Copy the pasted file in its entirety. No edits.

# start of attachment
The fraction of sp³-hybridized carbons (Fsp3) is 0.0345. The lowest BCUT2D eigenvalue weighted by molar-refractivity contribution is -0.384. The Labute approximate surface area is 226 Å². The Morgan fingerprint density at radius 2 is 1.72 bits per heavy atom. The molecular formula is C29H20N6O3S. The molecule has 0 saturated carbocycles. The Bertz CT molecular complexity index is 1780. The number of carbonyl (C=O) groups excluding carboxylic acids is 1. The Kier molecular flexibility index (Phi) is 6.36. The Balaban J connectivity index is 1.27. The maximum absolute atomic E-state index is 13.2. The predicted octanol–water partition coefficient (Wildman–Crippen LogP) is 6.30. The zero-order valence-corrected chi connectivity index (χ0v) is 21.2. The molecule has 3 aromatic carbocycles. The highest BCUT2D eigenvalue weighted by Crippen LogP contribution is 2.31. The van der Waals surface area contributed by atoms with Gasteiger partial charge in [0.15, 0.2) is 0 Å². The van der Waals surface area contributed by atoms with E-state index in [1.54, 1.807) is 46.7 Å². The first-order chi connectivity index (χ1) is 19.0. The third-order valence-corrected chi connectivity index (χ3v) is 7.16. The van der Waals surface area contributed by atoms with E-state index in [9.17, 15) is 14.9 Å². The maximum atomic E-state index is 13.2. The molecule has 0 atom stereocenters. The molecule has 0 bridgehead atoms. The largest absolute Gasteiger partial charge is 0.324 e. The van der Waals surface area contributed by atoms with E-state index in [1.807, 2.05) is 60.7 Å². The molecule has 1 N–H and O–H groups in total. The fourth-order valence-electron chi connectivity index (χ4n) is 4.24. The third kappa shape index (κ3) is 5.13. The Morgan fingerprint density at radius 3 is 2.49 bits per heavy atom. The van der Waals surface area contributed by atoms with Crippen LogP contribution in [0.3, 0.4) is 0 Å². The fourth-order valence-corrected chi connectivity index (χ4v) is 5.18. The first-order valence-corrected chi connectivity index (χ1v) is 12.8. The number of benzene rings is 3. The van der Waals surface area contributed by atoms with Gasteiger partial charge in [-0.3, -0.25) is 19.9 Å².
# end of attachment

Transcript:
The fraction of sp³-hybridized carbons (Fsp3) is 0.0345. The lowest BCUT2D eigenvalue weighted by molar-refractivity contribution is -0.384. The Labute approximate surface area is 226 Å². The Morgan fingerprint density at radius 2 is 1.72 bits per heavy atom. The molecular formula is C29H20N6O3S. The molecule has 0 saturated carbocycles. The Bertz CT molecular complexity index is 1780. The number of carbonyl (C=O) groups excluding carboxylic acids is 1. The Kier molecular flexibility index (Phi) is 6.36. The Balaban J connectivity index is 1.27. The maximum absolute atomic E-state index is 13.2. The predicted octanol–water partition coefficient (Wildman–Crippen LogP) is 6.30. The zero-order valence-corrected chi connectivity index (χ0v) is 21.2. The molecule has 3 aromatic carbocycles. The highest BCUT2D eigenvalue weighted by Crippen LogP contribution is 2.31. The van der Waals surface area contributed by atoms with Gasteiger partial charge in [0.15, 0.2) is 0 Å². The van der Waals surface area contributed by atoms with E-state index in [1.54, 1.807) is 46.7 Å². The first-order chi connectivity index (χ1) is 19.0. The third-order valence-corrected chi connectivity index (χ3v) is 7.16. The van der Waals surface area contributed by atoms with E-state index in [9.17, 15) is 14.9 Å². The maximum atomic E-state index is 13.2. The molecule has 0 atom stereocenters. The molecule has 0 bridgehead atoms. The largest absolute Gasteiger partial charge is 0.324 e. The van der Waals surface area contributed by atoms with E-state index in [1.807, 2.05) is 60.7 Å². The molecule has 1 N–H and O–H groups in total. The fourth-order valence-electron chi connectivity index (χ4n) is 4.24. The third kappa shape index (κ3) is 5.13. The Morgan fingerprint density at radius 3 is 2.49 bits per heavy atom. The van der Waals surface area contributed by atoms with Crippen LogP contribution in [0.3, 0.4) is 0 Å². The fourth-order valence-corrected chi connectivity index (χ4v) is 5.18. The first-order valence-corrected chi connectivity index (χ1v) is 12.8. The number of benzene rings is 3. The van der Waals surface area contributed by atoms with Gasteiger partial charge in [-0.3, -0.25) is 19.9 Å².